In 1666 he was appointed teacher of medicine at Mainz and body-physician to the archbishop-elector; and the same year he was made councillor of commerce (Commerzienrat) at Vienna, where he had gained the powerful support of Albrecht, Count Zinzendorf, prime minister and grand chamberlain of the emperor Leopold I Sent by the emperor on a mission to Holland, he there wrote in ten days his Methodus Didactica, which was followed by the Regeln der Christlichen Bundesgenossenschaft and the Politischer Discurs von den eigentlichen Ursachen des Auf- und Abnehmens der Städte, Länder und Republiken. In 1669 he published his Physica subterranea, and the same year was engaged with the count of Hanau in a scheme for settling a large territory between the Orinoco and the Amazon.
Meanwhile he had been appointed physician to the elector of Bavaria; but in 1670 he was again in Vienna advising on the establishment of a silk factory and propounding schemes for a great company to trade with the Low Countries and for a canal to unite the Rhine and Danube.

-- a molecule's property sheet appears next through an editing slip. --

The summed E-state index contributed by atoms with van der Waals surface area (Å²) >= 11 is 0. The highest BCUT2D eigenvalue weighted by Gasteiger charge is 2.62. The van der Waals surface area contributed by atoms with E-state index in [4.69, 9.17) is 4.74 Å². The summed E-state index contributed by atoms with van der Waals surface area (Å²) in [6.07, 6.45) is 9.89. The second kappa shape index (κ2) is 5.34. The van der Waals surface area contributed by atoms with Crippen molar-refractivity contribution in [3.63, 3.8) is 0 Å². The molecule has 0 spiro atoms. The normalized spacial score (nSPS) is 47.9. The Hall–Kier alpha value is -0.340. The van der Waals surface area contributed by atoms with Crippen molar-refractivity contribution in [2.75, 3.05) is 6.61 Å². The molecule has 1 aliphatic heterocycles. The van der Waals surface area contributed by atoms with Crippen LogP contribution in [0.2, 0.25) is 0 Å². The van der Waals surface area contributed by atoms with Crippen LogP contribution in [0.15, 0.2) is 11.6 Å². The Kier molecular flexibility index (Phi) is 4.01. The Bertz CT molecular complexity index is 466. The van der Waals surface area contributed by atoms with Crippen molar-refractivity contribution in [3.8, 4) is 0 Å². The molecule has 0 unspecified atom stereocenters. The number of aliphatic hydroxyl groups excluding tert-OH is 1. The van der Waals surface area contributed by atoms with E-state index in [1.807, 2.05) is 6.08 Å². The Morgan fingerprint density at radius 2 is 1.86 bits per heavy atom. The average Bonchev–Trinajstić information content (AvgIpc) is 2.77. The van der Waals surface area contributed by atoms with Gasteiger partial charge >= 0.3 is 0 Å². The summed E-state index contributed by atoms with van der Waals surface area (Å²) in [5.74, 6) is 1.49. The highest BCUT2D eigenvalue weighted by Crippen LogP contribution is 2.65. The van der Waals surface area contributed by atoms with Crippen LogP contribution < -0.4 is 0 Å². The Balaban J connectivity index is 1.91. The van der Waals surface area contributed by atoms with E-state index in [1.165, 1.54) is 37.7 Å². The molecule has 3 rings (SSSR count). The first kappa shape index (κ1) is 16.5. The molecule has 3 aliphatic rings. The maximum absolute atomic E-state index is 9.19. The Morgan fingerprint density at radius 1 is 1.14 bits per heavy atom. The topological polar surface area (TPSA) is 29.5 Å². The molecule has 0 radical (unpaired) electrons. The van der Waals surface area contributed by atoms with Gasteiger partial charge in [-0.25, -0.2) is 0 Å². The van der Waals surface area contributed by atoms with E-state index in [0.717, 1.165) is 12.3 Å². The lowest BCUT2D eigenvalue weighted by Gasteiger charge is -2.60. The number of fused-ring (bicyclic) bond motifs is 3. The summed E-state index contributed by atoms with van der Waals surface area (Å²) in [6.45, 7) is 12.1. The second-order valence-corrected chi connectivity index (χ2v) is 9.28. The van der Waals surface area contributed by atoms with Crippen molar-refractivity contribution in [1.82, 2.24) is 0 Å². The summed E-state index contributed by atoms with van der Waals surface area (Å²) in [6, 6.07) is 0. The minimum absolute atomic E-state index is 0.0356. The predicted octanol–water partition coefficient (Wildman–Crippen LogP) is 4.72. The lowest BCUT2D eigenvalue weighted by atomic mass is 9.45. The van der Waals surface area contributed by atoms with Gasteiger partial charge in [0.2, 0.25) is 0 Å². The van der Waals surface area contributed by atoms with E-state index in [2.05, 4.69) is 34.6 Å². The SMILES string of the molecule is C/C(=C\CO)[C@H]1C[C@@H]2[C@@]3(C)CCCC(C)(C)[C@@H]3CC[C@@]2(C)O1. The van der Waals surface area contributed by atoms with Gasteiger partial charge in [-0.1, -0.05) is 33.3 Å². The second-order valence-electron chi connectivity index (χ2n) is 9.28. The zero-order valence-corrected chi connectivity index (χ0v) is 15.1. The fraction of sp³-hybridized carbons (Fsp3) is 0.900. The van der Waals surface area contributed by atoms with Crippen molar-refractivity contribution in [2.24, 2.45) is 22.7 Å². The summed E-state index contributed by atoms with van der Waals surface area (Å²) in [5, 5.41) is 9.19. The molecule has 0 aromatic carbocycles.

1678 he crossed to England, whence he visited the mines of Scotland at the request of Prince Rupert. He afterwards went for the same purpose to Cornwall, where he spent a year. At the beginning of 1680 he presented a paper to the Royal Society in which he attempted to deprive Huygens of the honour of applying the pendulum to the measurement of time. In 1682 he returned to London, where he wrote the Chymischer Glücks-Hafen, Oder Grosse Chymische Concordantz Und Collection, Von funffzehen hundert Chymischen Processen and died in October of the same year.
Becher was the father of the phlogiston theory. When a substance was burnt he supposed that the terra pinguis was liberated, and this conception is the basis on which G. E. Stahl founded his doctrine of "phlogiston".
This entry was originally from the 1911 Encyclopedia Britannica.